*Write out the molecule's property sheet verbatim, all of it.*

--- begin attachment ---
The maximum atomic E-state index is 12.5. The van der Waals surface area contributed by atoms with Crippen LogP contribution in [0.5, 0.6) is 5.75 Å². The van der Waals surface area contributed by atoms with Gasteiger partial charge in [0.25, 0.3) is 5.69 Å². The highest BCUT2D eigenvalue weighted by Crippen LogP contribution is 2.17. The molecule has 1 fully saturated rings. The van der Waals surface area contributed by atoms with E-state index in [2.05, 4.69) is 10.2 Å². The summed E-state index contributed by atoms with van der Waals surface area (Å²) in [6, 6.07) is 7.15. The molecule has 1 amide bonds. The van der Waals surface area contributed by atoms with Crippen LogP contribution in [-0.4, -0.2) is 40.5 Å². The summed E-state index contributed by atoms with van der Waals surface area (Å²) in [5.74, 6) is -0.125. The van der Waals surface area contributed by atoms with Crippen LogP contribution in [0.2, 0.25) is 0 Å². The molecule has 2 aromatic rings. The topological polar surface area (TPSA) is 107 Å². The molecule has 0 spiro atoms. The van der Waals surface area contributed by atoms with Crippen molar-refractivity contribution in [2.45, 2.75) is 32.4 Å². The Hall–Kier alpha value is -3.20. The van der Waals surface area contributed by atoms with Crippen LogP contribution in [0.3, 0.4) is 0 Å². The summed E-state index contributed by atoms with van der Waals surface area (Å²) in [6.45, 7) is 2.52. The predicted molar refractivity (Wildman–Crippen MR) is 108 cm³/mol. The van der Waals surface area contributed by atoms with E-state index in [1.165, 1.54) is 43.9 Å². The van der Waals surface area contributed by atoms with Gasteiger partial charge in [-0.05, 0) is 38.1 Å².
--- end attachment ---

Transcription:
The maximum atomic E-state index is 12.5. The van der Waals surface area contributed by atoms with Crippen LogP contribution in [0.5, 0.6) is 5.75 Å². The van der Waals surface area contributed by atoms with Gasteiger partial charge in [0.25, 0.3) is 5.69 Å². The highest BCUT2D eigenvalue weighted by Crippen LogP contribution is 2.17. The molecule has 1 fully saturated rings. The van der Waals surface area contributed by atoms with E-state index in [2.05, 4.69) is 10.2 Å². The summed E-state index contributed by atoms with van der Waals surface area (Å²) in [6, 6.07) is 7.15. The molecule has 1 amide bonds. The van der Waals surface area contributed by atoms with Crippen LogP contribution in [-0.4, -0.2) is 40.5 Å². The summed E-state index contributed by atoms with van der Waals surface area (Å²) in [5.74, 6) is -0.125. The van der Waals surface area contributed by atoms with Crippen LogP contribution in [0.2, 0.25) is 0 Å². The molecule has 2 aromatic rings. The topological polar surface area (TPSA) is 107 Å². The molecule has 0 spiro atoms. The van der Waals surface area contributed by atoms with Crippen molar-refractivity contribution in [2.45, 2.75) is 32.4 Å². The Hall–Kier alpha value is -3.20. The van der Waals surface area contributed by atoms with Crippen LogP contribution in [0.3, 0.4) is 0 Å². The summed E-state index contributed by atoms with van der Waals surface area (Å²) in [6.45, 7) is 2.52. The predicted molar refractivity (Wildman–Crippen MR) is 108 cm³/mol. The van der Waals surface area contributed by atoms with E-state index in [1.165, 1.54) is 43.9 Å². The van der Waals surface area contributed by atoms with Gasteiger partial charge in [-0.05, 0) is 38.1 Å².